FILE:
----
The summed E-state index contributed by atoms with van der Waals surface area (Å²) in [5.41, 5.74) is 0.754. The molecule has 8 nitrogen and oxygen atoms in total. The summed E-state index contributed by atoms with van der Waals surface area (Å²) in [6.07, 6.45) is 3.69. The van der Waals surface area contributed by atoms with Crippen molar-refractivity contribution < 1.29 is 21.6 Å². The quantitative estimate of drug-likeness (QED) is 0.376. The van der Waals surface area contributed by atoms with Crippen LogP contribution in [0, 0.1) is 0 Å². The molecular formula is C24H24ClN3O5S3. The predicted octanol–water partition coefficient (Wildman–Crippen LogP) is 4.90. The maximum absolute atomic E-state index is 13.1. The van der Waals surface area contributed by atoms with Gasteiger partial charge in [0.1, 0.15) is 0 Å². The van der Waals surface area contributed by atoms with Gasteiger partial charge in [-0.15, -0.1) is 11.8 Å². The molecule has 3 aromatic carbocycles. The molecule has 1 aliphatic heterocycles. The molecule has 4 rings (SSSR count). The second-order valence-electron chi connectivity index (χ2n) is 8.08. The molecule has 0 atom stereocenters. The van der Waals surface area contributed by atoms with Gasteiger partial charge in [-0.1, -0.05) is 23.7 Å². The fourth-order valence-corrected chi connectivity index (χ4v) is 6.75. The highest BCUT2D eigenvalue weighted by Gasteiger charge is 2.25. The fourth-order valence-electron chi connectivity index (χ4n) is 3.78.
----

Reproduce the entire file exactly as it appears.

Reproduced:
The summed E-state index contributed by atoms with van der Waals surface area (Å²) in [5.41, 5.74) is 0.754. The molecule has 8 nitrogen and oxygen atoms in total. The summed E-state index contributed by atoms with van der Waals surface area (Å²) in [6.07, 6.45) is 3.69. The van der Waals surface area contributed by atoms with Crippen molar-refractivity contribution < 1.29 is 21.6 Å². The quantitative estimate of drug-likeness (QED) is 0.376. The van der Waals surface area contributed by atoms with Crippen LogP contribution in [0, 0.1) is 0 Å². The molecular formula is C24H24ClN3O5S3. The predicted octanol–water partition coefficient (Wildman–Crippen LogP) is 4.90. The maximum absolute atomic E-state index is 13.1. The van der Waals surface area contributed by atoms with Gasteiger partial charge in [0.1, 0.15) is 0 Å². The van der Waals surface area contributed by atoms with Gasteiger partial charge in [-0.15, -0.1) is 11.8 Å². The molecule has 3 aromatic carbocycles. The molecule has 1 aliphatic heterocycles. The molecule has 4 rings (SSSR count). The second-order valence-electron chi connectivity index (χ2n) is 8.08. The molecule has 0 atom stereocenters. The van der Waals surface area contributed by atoms with Gasteiger partial charge in [-0.1, -0.05) is 23.7 Å². The fourth-order valence-corrected chi connectivity index (χ4v) is 6.75. The highest BCUT2D eigenvalue weighted by Gasteiger charge is 2.25. The fourth-order valence-electron chi connectivity index (χ4n) is 3.78.